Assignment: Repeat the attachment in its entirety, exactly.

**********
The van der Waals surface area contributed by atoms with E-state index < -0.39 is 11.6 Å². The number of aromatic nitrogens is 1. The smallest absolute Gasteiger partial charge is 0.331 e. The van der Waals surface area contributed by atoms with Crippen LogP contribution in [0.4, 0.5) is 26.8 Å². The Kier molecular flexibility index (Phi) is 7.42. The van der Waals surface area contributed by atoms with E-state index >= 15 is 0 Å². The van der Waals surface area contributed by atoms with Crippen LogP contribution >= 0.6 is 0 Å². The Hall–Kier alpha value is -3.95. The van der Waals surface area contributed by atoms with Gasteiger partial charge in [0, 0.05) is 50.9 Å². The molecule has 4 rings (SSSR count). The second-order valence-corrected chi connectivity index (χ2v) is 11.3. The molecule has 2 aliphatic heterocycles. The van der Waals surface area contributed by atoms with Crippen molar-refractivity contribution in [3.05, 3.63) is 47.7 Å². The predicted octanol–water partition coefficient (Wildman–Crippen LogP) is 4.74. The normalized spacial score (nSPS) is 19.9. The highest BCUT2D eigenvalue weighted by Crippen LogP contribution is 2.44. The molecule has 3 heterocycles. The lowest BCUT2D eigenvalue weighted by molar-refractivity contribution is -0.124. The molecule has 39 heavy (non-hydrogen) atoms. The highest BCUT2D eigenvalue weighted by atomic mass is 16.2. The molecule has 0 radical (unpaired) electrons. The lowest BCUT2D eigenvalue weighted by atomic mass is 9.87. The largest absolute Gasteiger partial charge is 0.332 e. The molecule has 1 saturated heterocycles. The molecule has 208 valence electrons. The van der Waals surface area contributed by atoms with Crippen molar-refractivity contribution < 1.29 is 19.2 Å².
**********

The van der Waals surface area contributed by atoms with E-state index < -0.39 is 11.6 Å². The number of aromatic nitrogens is 1. The smallest absolute Gasteiger partial charge is 0.331 e. The van der Waals surface area contributed by atoms with Crippen LogP contribution in [0.4, 0.5) is 26.8 Å². The Kier molecular flexibility index (Phi) is 7.42. The van der Waals surface area contributed by atoms with E-state index >= 15 is 0 Å². The van der Waals surface area contributed by atoms with Crippen LogP contribution >= 0.6 is 0 Å². The Hall–Kier alpha value is -3.95. The van der Waals surface area contributed by atoms with Gasteiger partial charge in [0, 0.05) is 50.9 Å². The molecule has 4 rings (SSSR count). The second-order valence-corrected chi connectivity index (χ2v) is 11.3. The molecule has 2 aliphatic heterocycles. The van der Waals surface area contributed by atoms with Crippen molar-refractivity contribution in [3.05, 3.63) is 47.7 Å². The predicted octanol–water partition coefficient (Wildman–Crippen LogP) is 4.74. The normalized spacial score (nSPS) is 19.9. The highest BCUT2D eigenvalue weighted by Crippen LogP contribution is 2.44. The molecule has 3 heterocycles. The lowest BCUT2D eigenvalue weighted by molar-refractivity contribution is -0.124. The molecule has 39 heavy (non-hydrogen) atoms. The highest BCUT2D eigenvalue weighted by atomic mass is 16.2. The molecule has 0 radical (unpaired) electrons. The lowest BCUT2D eigenvalue weighted by atomic mass is 9.87. The largest absolute Gasteiger partial charge is 0.332 e. The molecule has 1 saturated heterocycles. The molecule has 208 valence electrons. The van der Waals surface area contributed by atoms with Crippen molar-refractivity contribution < 1.29 is 19.2 Å².